Many semi-automatic versions of military assault rifles—and the larger 20- or 30-round magazines they typically use—are again available for purchase by private citizens in the US (except where prohibited by state or municipal bans) since the "sunsetting" of the 1994 Federal Assault Weapons Ban on September 14, 2004. Some continue to be banned due to a 1989 amending of the Gun Control Act, which made some foreign-made firearms illegal for importation. However, firearms similar to those affected by the importation ban can now be manufactured domestically.[59][60]

In general terms, gun control advocates have paid little concern to the long guns used for sporting purpose as long guns are generally not viewed as associated with violent crime or suicide. For example, in 2005, 75% of the 10,100 homicides committed using firearms in the United States were committed using handguns, compared to 4% with rifles, 5% with shotguns, and the rest with type of firearm not specified.[61] Non-criminal homicides (i.e., acts of self-defense) and criminal homicides were counted together simply as homicides in these data.[61]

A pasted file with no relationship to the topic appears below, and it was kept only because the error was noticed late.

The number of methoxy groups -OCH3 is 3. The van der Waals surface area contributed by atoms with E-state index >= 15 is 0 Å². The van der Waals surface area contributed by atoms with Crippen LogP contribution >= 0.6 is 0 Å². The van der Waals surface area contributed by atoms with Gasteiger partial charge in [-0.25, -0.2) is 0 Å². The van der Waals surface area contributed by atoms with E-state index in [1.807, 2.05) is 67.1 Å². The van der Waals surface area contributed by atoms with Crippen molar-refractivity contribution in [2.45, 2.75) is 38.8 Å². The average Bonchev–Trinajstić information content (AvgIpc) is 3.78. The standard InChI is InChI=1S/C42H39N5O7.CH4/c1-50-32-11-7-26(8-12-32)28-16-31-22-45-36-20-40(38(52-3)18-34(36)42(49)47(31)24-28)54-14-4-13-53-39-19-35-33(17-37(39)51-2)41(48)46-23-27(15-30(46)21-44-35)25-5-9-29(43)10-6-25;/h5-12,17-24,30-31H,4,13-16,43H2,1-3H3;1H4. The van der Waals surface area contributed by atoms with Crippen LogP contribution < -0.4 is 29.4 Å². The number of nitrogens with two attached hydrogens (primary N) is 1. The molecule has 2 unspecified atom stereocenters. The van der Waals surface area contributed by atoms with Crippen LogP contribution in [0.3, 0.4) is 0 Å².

Kruschke describes incidents where public political perceptions have been shaped by a few high profile violent crimes associated with automatic and semi-automatic weapons, resulting in a relatively small percentage of the crime in absolute numbers, none-the-less have brought public focus on that type of weapon.[62]

Kruschke states, however, regarding the fully automatic firearms owned by private citizens in the United States, that "approximately 175,000 automatic firearms have been licensed by the Bureau of Alcohol, Tobacco, and Firearms (the federal agency responsible for administration of the law) and evidence suggests that none of these weapons has ever been used to commit a violent crime."[63]